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ambassador; Beaumont the poet, entered 1596; Cardinal Repyngdon ; Storie, hanged at Tyburn; Peter Smart,
puritan poet, Cosin's assailant ; Camden the antiquary, author of the grace still used after meat in Hall ; Sir
Thomas Browne, author of the delightful Religio Medici, who forms a link between Broadgates and Pembroke.
He delivered a Latin oration as senior fellow commoner at the inauguration of the College.

Pembroke College. — The conversion of the Hall into a College came about in this way. Thomas Tesdale,
maltster and merchant, of Glympton, Oxon, a fortnight before his decease, in 1610, bequeathed ^5000 for the
purchase of lands, etc. , to maintain seven fellows and six scholars to be elected from the free grammar school in
Abingdon into any college in Oxford. Abbot, the then Lord Primate, desired to secure this foundation for Balliol
College, and a provisional agreement was signed with the Mayor and burgesses of Abingdon, on the strength of
which Balliol purchased for ,£300 a building for the housing of Tesdale's fellows and scholars. But twelve years
after Tesdale's death his foundation was augmented by a benefaction of Richard Wightwick, B. D., rector of
East Ilsley, so as to support ten fellows and ten scholars. This turned the thoughts of the citizens of Abingdon
in a more ambitious direction, and they desired the foundation of a separate and independent College. An Act
of Parliament was got and a petition presented to the King, who by letters patents, dated June 29th, 1624, con-
stituted Broadgates Hall, which had been fixed upon as a likely stock on which to graft the new foundation, to be
"one perpetual College of divinity, civil and canon law, arts, medicine and other sciences; to consist of one
master or governour, ten fellows, ten scholars, or more or fewer, to be known by the name of ' the Master
Fellows and Scholars of the College of Pembroke in the University of Oxford, of the foundation of King James,
at the costs and charges of Thomas Tesdale and Richard Wightwicke." The new College was named from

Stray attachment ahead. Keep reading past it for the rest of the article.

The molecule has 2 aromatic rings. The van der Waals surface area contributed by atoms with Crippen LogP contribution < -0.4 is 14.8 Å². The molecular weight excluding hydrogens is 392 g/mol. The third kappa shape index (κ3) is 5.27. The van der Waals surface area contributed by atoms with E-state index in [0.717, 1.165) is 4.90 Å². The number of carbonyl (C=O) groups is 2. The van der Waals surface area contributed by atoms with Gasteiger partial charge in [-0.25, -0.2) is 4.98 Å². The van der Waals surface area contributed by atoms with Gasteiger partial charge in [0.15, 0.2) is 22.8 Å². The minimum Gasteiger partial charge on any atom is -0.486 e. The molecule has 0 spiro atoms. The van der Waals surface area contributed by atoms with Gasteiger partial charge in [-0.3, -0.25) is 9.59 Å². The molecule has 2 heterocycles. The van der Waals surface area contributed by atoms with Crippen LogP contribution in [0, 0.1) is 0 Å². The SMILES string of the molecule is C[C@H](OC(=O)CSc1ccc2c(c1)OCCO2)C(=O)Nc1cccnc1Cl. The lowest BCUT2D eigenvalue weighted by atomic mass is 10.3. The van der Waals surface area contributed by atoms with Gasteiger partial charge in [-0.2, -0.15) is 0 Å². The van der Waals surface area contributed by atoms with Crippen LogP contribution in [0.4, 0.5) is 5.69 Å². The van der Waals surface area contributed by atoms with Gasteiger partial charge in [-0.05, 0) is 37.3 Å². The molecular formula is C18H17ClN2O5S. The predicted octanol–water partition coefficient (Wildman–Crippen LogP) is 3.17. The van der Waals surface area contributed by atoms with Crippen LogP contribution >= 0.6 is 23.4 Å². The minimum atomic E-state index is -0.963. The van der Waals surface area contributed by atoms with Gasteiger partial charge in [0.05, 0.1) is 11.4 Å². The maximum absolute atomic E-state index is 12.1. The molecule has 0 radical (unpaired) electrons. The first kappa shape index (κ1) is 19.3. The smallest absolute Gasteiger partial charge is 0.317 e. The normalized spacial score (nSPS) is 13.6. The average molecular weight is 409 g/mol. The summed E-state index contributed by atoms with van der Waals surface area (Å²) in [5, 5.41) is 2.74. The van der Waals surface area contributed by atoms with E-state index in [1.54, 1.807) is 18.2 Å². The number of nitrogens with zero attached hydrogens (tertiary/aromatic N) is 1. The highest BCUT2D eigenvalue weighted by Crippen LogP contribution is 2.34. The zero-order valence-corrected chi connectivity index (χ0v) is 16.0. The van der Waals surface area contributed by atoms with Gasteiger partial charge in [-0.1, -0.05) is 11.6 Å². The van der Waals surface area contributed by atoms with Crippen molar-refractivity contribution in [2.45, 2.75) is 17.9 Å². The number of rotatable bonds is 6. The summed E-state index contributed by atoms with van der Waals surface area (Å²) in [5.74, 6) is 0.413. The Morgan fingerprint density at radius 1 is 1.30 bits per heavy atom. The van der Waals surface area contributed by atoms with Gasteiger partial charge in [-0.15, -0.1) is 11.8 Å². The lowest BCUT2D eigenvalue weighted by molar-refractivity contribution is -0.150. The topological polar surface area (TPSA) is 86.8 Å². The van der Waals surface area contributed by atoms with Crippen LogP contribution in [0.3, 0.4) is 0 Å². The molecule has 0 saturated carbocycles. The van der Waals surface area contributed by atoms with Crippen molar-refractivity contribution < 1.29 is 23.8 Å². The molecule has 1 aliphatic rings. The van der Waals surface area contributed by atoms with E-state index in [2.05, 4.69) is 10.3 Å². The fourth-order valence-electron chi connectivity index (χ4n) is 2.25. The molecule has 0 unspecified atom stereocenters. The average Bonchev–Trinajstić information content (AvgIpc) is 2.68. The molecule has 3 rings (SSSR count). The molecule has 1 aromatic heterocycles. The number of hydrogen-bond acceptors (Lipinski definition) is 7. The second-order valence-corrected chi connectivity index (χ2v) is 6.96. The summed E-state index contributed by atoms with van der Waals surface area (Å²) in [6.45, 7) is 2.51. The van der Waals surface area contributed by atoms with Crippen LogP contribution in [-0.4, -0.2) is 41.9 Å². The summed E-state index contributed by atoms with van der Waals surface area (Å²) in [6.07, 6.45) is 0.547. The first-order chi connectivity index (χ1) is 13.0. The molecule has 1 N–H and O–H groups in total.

Shakspeare's friend and patron William Herbert, Earl of Pembroke, a Maecenas of that age, who as Chancellor
was already Visitor of Broadgates, and from whom, had not his death happened suddenly, the College hoped to

[ 541—542 ]




have received more than a bare name. In his
honour the Chancellor was always to be, and is
still, the Visitor of the College. It bears his arms,
three rampant lions argent on a field azure and
gules, with the royal rose and thistle on a chief
argent and or.

Tesdale's brass in Glympton Church, put up a few
years after his death, represents him as "liberally
beneficial to Balliol Colledge. " Balliol however was
put into Chancery for the restitution of the £300,
which finally was handsomely paid by Archbishop
Abbot. Savage, Master of Balliol, complains with
pardonable resentment of the conduct of "this re-
jeton " as he calls the new foundation, which was
inaugurated with considerable ceremony on August 5,
1624, the students of Broadgates becoming members
of Pembroke. Great and wide interest seems to have
been taken in this the youngest of the Colleges, and
further benefactions came to it, a principal donor
being Sir John Benet, Lord Ossulstone. King
Charles I. gave up the patronage of S. Aldate's to it,
and founded a fellowship, as also at Jesus College and
Exeter, to be held by a native of Guernsey or Jersey,
with a view to raising the state of ecclesiastical learning
in the Channel Islands. Bishop Morley, in the next
reign, founded five exhibitions for Channel Islanders.
In 1 7 14 Queen Anne annexed a Gloucester prebend
to the Mastership. Other considerable benefactions
have been made since, especially by Francis Wight-
wick, Esq., Mrs. Sophia Sheppard and the Rev. Chris-
topher Cleoburey, and though this College has smaller
corporate revenues than any, it is very well off for

Buildings. — The only part of Broadgates (which
Hutten calls " that venerable piece of antiquity ") still
remaining is the Dining Hall, since 1848 the Library.
The present Old Quadrangle was built between 1624
and 1694, but lost much of its pleasing and quaint
character in 1829 when the exterior front was re-
modelled and a storey added to the tower. The
Master's Lodging, once a five-gabled late 17th cen-
tury building, was also Gothicized and sub-
sequently raised one storey. The present New
Quadrangle, consisting of Dining Hall and Fellows'
and Undergraduates' rooms, was built during the
mastership of Dr. Jeune in 1844, taking the place
of the picturesque old gabled ' ' Back lodgings "
(figured in Ingram's Memorials). The large grass
plat was formerly three ancient gardens divided by
walls, that furthest to the west belonging to the
Fellows, the centre one to the Master, and the strip
on the east being a common garden. Here were a